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Pakistan braces for second wave of coronavirus

As daily cases top 3,000, schools are closed around the country until January

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Pakistan braces for second wave of coronavirus

Students return from school in Islamabad on Nov. 24 after Pakistan's government announced that all schools will be closed to contain the spread of Covid-19. (Photo: Farooq Naeem/AFP)

Educational institutes around Pakistan will be closed from Nov. 26 due to the rising number of coronavirus cases. 

“Online classes will continue from Nov. 26 to Dec. 24, after which the winter break will start. Schools will reopen on January 11, 2021," Federal Education Minister Shafqat Mahmood told a press conference at the National Operations and Command Center (NCOC).

The government has ordered a work-from-home policy for half of the staff in both public and private sector offices and banned indoor wedding gatherings as part of the second phase of measures to curb the spread of the pandemic.

Pakistan has reported more than 3,000 coronavirus cases and 59 deaths during the last 24 hours. A recent study by NCOC claims 98 health professionals have died.

According to Minister for Planning and Development Asad Umar, 1,750 people are on oxygen or ventilators in the country. “The preventive measures are not being followed even in mosques after the situation improved,” he said.

Caritas Pakistan’s office in Hyderabad Diocese remained closed on Nov. 23 and 24 amid a smart lockdown in the southern province. According to Manshad Asghar, diocesan executive secretary of Caritas, the positivity rate has reached 33 percent in the diocese.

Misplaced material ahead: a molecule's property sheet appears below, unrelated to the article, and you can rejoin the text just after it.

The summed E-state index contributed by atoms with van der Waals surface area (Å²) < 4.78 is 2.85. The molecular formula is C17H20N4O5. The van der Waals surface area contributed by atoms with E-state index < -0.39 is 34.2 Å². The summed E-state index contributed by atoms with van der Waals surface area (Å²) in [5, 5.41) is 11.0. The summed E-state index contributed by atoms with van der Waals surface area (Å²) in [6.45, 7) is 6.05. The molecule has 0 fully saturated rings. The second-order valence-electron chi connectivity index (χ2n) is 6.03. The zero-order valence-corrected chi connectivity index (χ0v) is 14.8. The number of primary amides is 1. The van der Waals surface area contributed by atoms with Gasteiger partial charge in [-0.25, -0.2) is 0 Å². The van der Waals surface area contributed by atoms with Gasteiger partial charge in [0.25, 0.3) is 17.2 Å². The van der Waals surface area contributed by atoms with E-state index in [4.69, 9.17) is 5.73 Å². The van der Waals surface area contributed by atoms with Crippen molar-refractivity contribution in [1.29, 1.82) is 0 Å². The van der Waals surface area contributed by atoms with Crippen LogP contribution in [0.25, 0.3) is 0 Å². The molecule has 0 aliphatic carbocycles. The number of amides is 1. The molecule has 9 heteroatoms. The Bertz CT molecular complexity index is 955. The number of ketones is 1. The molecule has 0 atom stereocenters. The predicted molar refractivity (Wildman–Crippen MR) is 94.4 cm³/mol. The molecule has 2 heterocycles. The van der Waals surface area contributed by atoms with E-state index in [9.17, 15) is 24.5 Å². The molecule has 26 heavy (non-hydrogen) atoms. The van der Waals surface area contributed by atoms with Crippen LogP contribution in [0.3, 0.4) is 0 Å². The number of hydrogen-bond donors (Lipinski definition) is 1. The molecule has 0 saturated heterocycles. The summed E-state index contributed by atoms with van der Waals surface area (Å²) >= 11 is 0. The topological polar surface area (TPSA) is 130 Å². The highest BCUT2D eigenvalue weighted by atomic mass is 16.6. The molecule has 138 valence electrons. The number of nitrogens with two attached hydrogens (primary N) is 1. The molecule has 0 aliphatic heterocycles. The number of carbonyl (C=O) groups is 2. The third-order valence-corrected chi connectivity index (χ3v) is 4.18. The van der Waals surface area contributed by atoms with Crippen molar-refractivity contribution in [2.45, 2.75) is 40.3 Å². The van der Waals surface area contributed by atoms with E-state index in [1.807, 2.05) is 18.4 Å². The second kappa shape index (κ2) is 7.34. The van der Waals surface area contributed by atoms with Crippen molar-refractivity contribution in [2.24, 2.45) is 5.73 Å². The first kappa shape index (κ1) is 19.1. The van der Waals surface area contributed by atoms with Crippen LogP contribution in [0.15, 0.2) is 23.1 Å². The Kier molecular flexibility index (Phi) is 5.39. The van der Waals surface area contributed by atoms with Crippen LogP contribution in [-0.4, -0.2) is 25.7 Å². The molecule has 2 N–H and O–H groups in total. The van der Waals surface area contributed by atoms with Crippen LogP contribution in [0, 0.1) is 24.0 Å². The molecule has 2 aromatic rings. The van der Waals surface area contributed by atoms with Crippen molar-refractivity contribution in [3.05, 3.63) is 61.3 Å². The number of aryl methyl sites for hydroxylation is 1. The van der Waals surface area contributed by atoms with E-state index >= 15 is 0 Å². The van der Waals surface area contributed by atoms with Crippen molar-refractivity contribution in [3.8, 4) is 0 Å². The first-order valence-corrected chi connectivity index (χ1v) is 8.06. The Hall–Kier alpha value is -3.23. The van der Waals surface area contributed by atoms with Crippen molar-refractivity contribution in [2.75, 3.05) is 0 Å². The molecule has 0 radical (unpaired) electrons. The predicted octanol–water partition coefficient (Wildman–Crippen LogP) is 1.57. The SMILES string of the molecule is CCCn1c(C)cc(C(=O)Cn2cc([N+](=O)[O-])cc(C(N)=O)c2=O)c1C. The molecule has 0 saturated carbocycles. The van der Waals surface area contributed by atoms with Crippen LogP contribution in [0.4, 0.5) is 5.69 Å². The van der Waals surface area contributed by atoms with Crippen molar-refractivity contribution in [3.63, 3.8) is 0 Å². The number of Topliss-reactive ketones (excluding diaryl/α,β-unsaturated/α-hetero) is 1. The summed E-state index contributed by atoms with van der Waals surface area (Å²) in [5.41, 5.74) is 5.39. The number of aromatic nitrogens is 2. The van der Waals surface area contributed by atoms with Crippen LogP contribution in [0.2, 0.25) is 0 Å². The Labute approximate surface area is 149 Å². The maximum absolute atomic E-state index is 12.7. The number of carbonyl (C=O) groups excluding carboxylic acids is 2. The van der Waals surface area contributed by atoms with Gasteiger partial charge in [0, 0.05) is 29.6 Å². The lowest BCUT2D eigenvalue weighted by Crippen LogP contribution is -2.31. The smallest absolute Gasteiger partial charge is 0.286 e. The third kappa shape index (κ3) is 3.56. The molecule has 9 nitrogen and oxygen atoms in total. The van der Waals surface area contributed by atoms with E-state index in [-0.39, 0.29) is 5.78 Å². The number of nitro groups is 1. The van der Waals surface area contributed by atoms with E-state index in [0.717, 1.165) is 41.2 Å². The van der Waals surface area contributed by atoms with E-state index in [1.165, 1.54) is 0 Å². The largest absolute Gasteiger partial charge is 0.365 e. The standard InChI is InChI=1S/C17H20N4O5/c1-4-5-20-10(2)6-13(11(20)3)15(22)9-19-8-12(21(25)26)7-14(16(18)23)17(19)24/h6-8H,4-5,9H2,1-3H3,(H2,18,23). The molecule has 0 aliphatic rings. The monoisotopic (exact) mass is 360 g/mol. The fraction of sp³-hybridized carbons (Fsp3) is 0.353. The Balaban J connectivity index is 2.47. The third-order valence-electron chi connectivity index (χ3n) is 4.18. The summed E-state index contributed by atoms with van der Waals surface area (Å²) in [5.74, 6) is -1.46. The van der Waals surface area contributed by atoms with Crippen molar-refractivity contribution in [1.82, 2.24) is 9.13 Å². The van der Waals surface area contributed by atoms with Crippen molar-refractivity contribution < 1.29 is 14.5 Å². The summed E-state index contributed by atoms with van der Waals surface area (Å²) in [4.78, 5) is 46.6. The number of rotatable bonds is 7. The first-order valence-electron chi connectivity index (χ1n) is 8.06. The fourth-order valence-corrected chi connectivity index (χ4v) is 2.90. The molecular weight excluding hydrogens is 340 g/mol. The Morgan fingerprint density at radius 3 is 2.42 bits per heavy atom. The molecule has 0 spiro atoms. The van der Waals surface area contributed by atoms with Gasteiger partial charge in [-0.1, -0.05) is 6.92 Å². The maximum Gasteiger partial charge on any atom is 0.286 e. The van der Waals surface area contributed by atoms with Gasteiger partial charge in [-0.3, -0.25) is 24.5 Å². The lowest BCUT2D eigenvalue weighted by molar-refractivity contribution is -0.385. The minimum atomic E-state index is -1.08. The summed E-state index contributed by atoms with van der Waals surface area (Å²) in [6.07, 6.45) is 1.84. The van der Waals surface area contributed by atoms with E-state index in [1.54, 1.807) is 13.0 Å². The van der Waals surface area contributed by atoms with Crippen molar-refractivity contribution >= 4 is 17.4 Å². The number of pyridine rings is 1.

“Our office is located in the red zone and several staff members couldn’t reach it due to barbed wire placed on roads. We are continuing installation of hand washing units in missionary hospitals and parishes to sensitize the public. The public has forgotten the fear of the virus since the first wave,” he told UCA News.

Caritas Pakistan has been conducting Covid-19 relief since April. Items distributed include 250 emergency kits and more than 2,800 food packages. More than 70 hygiene awareness sessions have been held and hand washing units have been installed in 16 church buildings.

It has registered more than 10,000 people for government relief payments, conducted disinfectant spray campaigns and run psychosocial support programs for children.

In July, a 77-year-old nun heading Darul Sukoon home for underprivileged persons with disabilities died from Covid-19 in a Karachi hospital.

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